Matt Hancock: (17:19)
I should have said this in my first answer, it’s worth saying in addition that the contact tracing system now find around 95% of those contacts. So it has built up to this very effective level. And in addition, by sending people door to door and working with the local authority, and we’re trying to find all of the possible contacts and ensure that they isolate, of course, which is the way that we’re going to get this under control. Thank you very much. Next question is Tom Magna from [inaudible 00:17:57]. Tom.
Tom Magna: (17:58)
Thank you very much indeed, secretary of state. Unpaid carers in our audience welcomed the successful-
Unpaid carers in our audience welcome the successful vaccine rollout. It certainly brought a sense of real relief to our audience. But unpaid carers still don’t feel truly recognized, because they were put in a footnote when the JCVI decided that unpaid carers should be in vaccine band six. So, Secretary of State, what assurances can you give our viewers, that unpaid carers will always be at the heart of your policy decisions? And to Professor Powis and Dr. Hopkins, when a person in the high priority band is vaccinated, there’s often an unpaid career going with them and not being vaccinated at the same time. This terrifies the unpaid career who feels they’ll contract COVID-19, leaving the person they care for at greater risk of being left alone, impacting the NHS and social care. So, shouldn’t unpaid carers and the person they care for be vaccinated at the same time, whatever the band? Thank you.
Matt Hancock: (18:54)
Well, thank you very much, Tom. Look, I know from my own family, just how important unpaid carers are and we’ve looked very closely into, where is the right place for unpaid carers in the prioritization list, and taking the independent advice that Professor Powis talked about. So, I can absolutely give you the assurance that unpaid carers are at the heart of policy making around social care. And I understand the value. It’s not just a financial value. It’s the value in terms of looking after people who are sometimes the most vulnerable and what people give up in order to do that. I get that and I think it’s incredibly important., On the specific technical answer to the question I’m going to ask Professor Powis to set out in more detail.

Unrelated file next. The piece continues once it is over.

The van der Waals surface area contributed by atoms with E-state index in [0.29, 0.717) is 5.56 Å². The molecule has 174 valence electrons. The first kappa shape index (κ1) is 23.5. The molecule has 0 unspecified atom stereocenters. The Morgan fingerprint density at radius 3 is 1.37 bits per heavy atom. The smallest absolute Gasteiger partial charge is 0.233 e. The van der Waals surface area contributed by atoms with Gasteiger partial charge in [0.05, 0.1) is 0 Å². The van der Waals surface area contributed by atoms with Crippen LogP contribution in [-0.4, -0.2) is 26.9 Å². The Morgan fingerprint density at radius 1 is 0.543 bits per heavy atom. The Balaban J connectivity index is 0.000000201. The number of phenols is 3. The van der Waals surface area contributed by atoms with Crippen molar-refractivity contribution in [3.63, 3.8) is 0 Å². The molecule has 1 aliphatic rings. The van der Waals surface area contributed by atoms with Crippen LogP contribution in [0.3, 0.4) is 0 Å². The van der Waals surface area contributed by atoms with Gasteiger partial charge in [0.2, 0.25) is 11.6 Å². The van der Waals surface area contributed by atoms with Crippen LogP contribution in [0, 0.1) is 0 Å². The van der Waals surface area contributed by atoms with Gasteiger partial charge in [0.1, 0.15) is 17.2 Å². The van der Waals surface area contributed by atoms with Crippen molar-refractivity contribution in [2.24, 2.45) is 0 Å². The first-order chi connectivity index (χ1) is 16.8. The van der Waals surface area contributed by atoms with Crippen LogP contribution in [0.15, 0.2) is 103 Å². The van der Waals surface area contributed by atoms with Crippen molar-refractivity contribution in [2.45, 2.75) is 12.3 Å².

Prof. Powis: (19:41)
Well, thank you, Tom. And of course in the NHS, we absolutely recognize the huge value that unpaid carers bring to our patients. They look after them at home, and of course they can prevent hospital admissions, and of course they can facilitate hospital discharges when somebody is well enough to go home, so I can assure you that we absolutely value all that they bring to the patients that we look after.
Prof. Powis: (20:08)
As I said earlier, we are working our way through the vaccination program according to those priority groups set by JCVI. I talked about the target we have for 2 weeks today of those top four priority groups. But I think it’s also worth saying that as soon as we have done that, we will immediately be going into the next set of groups and very rapidly as quickly as we can, of course, supplies dependent, but very rapidly working our way down those priority groups. So, we have a focus on the top five or four priority groups for the next 2 weeks, and of course, that’s right, but we will also be planning, as we speak at the moment, to keep that focus on as we move into other priority groups rapidly.
Matt Hancock: (20:55)
Thank you very much, indeed. Next question is from Gordon Rayner at The Telegraph. Gordon?
Gordon Rayner: (21:02)
Thank you, Secretary of State. You’ve stressed the need to break the chain of transmission of the new strain, and in other countries where a new strain is discovered, they’ve isolated the areas where they found them to stop it spreading. Why are we not doing that? And have you ruled out tighter restrictions in the areas where the South Africa variant has been identified, given that the vaccine is less effective against it? And just lastly, can I just ask the three of you, whether any of you have been vaccinated yet?
Matt Hancock: (21:34)
I haven’t been vaccinated yet, but I will get my jab as soon as it’s my turn, and I’m really looking forward to that. I’ll ask the other two as well. The answer to the question you have about the transmission of the new variant is, of course we’re always looking at what we need to do. There is already a national lockdown in place that says that you should not travel unless it’s absolutely necessary and that you should stay local, and we expect people to adhere to that everywhere. But in particular, in the postcodes that I’ve set out where people should stay at home, unless they absolutely have to leave, and anybody even thinking about stretching the rules in those areas must not.
Matt Hancock: (22:24)